“Mindfulness” can be thought of as the opposite of “mindlessness”, just going through the motions of everyday life vs. “being in the moment”.  For a number of years the psychological term “mindfulness” was just another catch phrase; however, now the research is proving to us that mindfulness cognitive therapy is having a great deal of validated success in a wide range of areas.  I always keep the lighting in my office low, with lamps versus overhead lighting, and there is always a candle on a table between sofas and chairs.  Sometimes, after teaching a patient to slow down and deepen their breathing, I will ask them to just focus on their breathing and the candle.  I will then systematically turn off all of the lamps.  Patients always report reduced anxiety and stress levels with just this one simple exercise.

As autumn approaches for many of us, and leaves change colors as they begin their fall from the trees, pay close attention to the beauty in the fall foliage.  Try to just stay in the moment, and you will experience a decrease in stress levels and intrusive thoughts.  You will be amazed at how easily this is accomplished.  Once diagnosed with your (or a loved one’s) illness it may feel like the autumn of your life.  Remember that after the leaves all fall and most trees are bare, the winter will lead into the emergence of spring – a rebirth in a way – with summer not far behind with its own special beauty.  Allow yourself to thoroughly enjoy the autumn season, knowing that it is taking us into a new season and that the cycle will continue.  Many people say that a picture is worth a thousand words.  In the case of “City Leaf” this is very true.

Focus on being in the moment and truly enjoy the pleasurable and beautiful ones.  Mindfulness is not just a psychological catchphrase, but a way of being in the world.  It adds to our lives.

Answers from the IPPF Peer Health Coaches

Q: I’ve heard of some success with tacrolimus ointment for BP — thoughts?

A: Some doctors report success with tacrolimus ointment for BP, that it can help limit the use of more potent topicals such as clobetasol, especially in atrophy-prone areas of skin (vulva/anal). However, also note its black box warning and side effect of malignancy risk. Albeit a controversial and by no means universally accepted risk, the FDA labeling remains. Discuss uses and side effects of this as compared to other options fully with your doctor.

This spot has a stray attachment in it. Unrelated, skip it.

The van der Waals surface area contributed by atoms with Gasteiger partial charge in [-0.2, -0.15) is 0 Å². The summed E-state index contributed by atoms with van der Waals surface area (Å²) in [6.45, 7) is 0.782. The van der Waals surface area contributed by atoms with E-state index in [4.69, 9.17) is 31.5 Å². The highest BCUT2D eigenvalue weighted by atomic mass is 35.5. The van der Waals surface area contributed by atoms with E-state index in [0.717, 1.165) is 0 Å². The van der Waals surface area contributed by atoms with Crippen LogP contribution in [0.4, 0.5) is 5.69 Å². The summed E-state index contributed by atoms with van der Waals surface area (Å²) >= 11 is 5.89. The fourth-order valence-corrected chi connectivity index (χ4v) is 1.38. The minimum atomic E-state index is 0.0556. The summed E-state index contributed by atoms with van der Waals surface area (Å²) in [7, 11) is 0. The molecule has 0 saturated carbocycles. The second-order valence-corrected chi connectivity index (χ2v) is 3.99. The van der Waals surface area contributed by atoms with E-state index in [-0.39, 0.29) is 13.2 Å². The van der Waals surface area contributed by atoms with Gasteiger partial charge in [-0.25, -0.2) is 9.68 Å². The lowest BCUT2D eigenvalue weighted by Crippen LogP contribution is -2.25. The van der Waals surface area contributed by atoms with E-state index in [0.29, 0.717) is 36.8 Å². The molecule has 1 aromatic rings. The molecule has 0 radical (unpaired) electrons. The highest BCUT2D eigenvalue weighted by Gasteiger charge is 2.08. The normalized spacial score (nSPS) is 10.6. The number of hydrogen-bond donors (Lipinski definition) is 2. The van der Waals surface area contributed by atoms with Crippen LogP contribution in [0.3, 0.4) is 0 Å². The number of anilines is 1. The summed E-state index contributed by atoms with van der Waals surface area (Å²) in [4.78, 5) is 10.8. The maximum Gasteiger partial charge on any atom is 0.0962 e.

Q: Which of the insurance companies cover newer biologic therapies and what can I do if mine insurance is resisting?

A: From what we know currently, although insurance formularies (list of covered drugs) change frequently, for IVIg; United Healthcare considers it experimental. If you are up for the fight, they will approve it on appeal. If prescribed, a Letter of Medical Necessity can be submitted for a special request, often granted. Blue Shield of CA considers it experimental as well. Some Medicare Part D plans will not cover at home. But Medicare will certainly cover it in the hospital. You can always call the IPPF and we can get you a referral to an insurance advocate if you are having trouble.
For Rituximab, most insurance companies will want justification, but most will cover in the end. Often what it takes is evidence in the form of scientific support — articles on research and treatment — soon data from the IPPF P-P Registry will likely provide evidence regarding its treatment benefit.